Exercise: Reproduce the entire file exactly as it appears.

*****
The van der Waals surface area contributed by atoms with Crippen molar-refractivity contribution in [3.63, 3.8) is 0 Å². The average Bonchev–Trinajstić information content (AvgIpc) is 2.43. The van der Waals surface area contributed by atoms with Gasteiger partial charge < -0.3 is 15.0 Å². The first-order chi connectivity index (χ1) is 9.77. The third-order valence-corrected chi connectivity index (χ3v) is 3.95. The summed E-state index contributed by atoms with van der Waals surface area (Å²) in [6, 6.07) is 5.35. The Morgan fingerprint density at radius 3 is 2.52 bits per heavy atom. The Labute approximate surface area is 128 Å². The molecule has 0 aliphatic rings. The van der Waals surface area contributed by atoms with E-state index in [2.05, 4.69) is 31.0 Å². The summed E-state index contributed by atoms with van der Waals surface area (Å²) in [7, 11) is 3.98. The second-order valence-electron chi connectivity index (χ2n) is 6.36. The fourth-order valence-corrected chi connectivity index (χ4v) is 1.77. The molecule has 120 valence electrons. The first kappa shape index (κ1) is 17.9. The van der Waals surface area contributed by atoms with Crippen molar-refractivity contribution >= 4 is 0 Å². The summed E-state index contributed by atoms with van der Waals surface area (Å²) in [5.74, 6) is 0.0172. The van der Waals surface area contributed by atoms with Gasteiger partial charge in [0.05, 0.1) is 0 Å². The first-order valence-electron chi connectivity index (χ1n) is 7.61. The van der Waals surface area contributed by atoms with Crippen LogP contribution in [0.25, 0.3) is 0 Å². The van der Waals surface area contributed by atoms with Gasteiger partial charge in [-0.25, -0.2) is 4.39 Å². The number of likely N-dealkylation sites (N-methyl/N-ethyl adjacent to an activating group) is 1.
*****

The van der Waals surface area contributed by atoms with Crippen molar-refractivity contribution in [3.63, 3.8) is 0 Å². The average Bonchev–Trinajstić information content (AvgIpc) is 2.43. The van der Waals surface area contributed by atoms with Gasteiger partial charge < -0.3 is 15.0 Å². The first-order chi connectivity index (χ1) is 9.77. The third-order valence-corrected chi connectivity index (χ3v) is 3.95. The summed E-state index contributed by atoms with van der Waals surface area (Å²) in [6, 6.07) is 5.35. The Morgan fingerprint density at radius 3 is 2.52 bits per heavy atom. The Labute approximate surface area is 128 Å². The molecule has 0 aliphatic rings. The van der Waals surface area contributed by atoms with E-state index in [2.05, 4.69) is 31.0 Å². The summed E-state index contributed by atoms with van der Waals surface area (Å²) in [7, 11) is 3.98. The second-order valence-electron chi connectivity index (χ2n) is 6.36. The fourth-order valence-corrected chi connectivity index (χ4v) is 1.77. The molecule has 120 valence electrons. The first kappa shape index (κ1) is 17.9. The van der Waals surface area contributed by atoms with Crippen molar-refractivity contribution >= 4 is 0 Å². The summed E-state index contributed by atoms with van der Waals surface area (Å²) in [5.74, 6) is 0.0172. The van der Waals surface area contributed by atoms with Gasteiger partial charge in [0.05, 0.1) is 0 Å². The first-order valence-electron chi connectivity index (χ1n) is 7.61. The van der Waals surface area contributed by atoms with Crippen LogP contribution in [0.25, 0.3) is 0 Å². The van der Waals surface area contributed by atoms with Gasteiger partial charge in [-0.25, -0.2) is 4.39 Å². The number of likely N-dealkylation sites (N-methyl/N-ethyl adjacent to an activating group) is 1.